You have loved us first, O God, alas! We speak of it in terms of history as if You have only loved us first but a single time, rather than that without ceasing You have loved us first many times and every day and our whole life through. When we wake up in the morning and turn our soul toward You – You are the first – You have loved us first; if I rise at dawn and at the same second turn my soul toward You in prayer, You are there ahead of me, You have loved me first. When I withdraw from the distractions of the day and turn my soul toward You, You are the first and thus forever. And yet we always speak ungratefully as if You have loved us first only once.

And so we see again, the inextricable relation of love with another one of the fruit of the Spirit. And we see again how God’s first action should result in our own proactiveness in relation to others. Let us love the unlovely, offer joy amidst sorrow and depression, bring peace in turmoil, be patient with the restive, be kind to the unkind, repay evil with good, and prove faithful in this ever-changing, fickle world.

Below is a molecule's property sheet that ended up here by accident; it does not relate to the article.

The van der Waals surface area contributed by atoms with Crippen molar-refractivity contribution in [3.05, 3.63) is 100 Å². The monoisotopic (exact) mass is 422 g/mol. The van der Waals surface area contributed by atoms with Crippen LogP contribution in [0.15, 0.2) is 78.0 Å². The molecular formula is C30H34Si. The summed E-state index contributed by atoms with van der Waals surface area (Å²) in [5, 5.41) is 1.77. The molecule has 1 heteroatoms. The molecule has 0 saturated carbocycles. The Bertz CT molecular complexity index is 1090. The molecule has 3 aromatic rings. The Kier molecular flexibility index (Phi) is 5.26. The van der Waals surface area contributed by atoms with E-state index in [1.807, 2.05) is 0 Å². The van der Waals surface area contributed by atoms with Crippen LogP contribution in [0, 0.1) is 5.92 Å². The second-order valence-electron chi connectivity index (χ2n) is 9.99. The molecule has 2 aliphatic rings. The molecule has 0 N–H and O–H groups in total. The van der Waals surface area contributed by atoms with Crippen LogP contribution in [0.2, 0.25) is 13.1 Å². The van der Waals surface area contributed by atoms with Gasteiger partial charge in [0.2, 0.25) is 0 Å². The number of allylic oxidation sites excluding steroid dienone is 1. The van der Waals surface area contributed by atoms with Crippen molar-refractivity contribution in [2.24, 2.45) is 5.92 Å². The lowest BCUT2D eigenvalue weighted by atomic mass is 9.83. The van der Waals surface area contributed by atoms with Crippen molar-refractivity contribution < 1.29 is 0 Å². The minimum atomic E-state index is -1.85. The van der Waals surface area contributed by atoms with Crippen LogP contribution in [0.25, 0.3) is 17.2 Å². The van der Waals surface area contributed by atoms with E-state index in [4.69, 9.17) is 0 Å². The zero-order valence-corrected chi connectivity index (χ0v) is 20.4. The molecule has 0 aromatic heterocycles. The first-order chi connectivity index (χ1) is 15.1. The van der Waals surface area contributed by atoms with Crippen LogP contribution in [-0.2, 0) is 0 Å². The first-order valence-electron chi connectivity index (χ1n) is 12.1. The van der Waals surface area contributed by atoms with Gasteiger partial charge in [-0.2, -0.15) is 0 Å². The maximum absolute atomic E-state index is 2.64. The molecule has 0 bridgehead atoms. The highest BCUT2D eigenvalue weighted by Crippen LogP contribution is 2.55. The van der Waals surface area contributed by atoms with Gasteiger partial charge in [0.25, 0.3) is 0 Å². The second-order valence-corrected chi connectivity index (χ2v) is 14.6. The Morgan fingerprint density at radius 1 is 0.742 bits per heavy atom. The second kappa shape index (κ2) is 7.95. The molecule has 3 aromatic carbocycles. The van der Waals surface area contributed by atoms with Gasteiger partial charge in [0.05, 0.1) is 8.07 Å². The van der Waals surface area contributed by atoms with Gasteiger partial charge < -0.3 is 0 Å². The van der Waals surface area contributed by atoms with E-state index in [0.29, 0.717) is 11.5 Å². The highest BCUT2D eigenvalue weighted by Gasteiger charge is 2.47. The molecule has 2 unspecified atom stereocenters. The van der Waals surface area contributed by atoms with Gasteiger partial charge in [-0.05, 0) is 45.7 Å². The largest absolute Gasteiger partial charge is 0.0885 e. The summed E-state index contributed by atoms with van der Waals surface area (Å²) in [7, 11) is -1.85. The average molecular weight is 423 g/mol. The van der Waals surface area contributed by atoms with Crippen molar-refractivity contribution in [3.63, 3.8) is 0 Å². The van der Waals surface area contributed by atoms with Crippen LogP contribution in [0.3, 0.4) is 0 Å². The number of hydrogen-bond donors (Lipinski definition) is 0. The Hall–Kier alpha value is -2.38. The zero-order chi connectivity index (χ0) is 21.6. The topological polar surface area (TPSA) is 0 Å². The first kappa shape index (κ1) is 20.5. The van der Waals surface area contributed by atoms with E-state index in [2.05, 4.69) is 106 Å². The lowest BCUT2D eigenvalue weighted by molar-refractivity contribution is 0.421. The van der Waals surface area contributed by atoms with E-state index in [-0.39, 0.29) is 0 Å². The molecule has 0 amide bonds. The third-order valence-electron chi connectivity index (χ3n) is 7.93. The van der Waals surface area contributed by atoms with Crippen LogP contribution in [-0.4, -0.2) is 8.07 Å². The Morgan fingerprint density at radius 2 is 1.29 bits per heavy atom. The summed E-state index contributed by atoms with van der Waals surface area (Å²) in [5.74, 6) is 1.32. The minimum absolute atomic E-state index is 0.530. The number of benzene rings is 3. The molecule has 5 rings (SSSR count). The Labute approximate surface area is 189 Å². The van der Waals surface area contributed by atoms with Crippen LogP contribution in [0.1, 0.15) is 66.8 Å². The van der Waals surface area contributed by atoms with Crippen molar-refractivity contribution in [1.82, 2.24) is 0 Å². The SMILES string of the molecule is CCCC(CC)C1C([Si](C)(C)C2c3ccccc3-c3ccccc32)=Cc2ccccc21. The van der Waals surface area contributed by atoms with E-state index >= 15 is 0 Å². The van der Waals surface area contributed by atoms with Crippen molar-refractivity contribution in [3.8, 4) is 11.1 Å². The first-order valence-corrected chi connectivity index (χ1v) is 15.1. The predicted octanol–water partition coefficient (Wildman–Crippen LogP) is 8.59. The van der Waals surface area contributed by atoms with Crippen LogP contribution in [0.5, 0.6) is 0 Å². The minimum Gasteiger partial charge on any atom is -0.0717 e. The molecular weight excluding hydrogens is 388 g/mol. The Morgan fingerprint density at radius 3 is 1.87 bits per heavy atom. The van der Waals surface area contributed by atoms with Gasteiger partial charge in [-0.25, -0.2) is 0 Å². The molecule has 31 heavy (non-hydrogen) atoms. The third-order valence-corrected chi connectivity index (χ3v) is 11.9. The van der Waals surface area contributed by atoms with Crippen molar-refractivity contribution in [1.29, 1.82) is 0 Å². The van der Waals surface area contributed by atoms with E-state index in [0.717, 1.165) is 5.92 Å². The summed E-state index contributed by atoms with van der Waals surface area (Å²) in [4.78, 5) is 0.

This transformed life we are called to live by the power of the Holy Spirit is not simply for our own benefit, but for the benefit of others. It is for those that we encounter, and for those that will follow behind us. As the Steve Green song says, “May those who come behind us find us faithful.” Just as we stand on the shoulders of the faithful from Hebrews 11 through those who we have been blessed to encounter in our own lifetimes, so we must be found faithful for those God has placed within our sphere of influence.

But what happens when “The Older Brother Syndrome” kicks in? When one gets tired of being the dependable, honest, loyal, faithful one? As someone who made a decision for Christ at an early age, I’ve always tended to sympathize with the older brother in the Parable of the Prodigal Son. But here we come full circle, for the Father is faithful in His restoration of all His children. While the younger son’s complete severing of relations is overt, the older son, in his anger, similarly distances himself:

“The prodigal is no longer his brother; he is “this son of yours” (v. 30).  The pejorative “this” (Fitzmyer 1985, 1091), “son” instead of “brother,” and “yours” instead of “mine” bespeak the radicality of exclusion….The older one will not be the “brother-of-the-prodigal” and hence for him the prodigal is not “my brother.” …For the first time in the whole story, in the older brother’s explanation of his anger, the father is not addressed as “father.” He has become just another “you” (vv. 29-30)….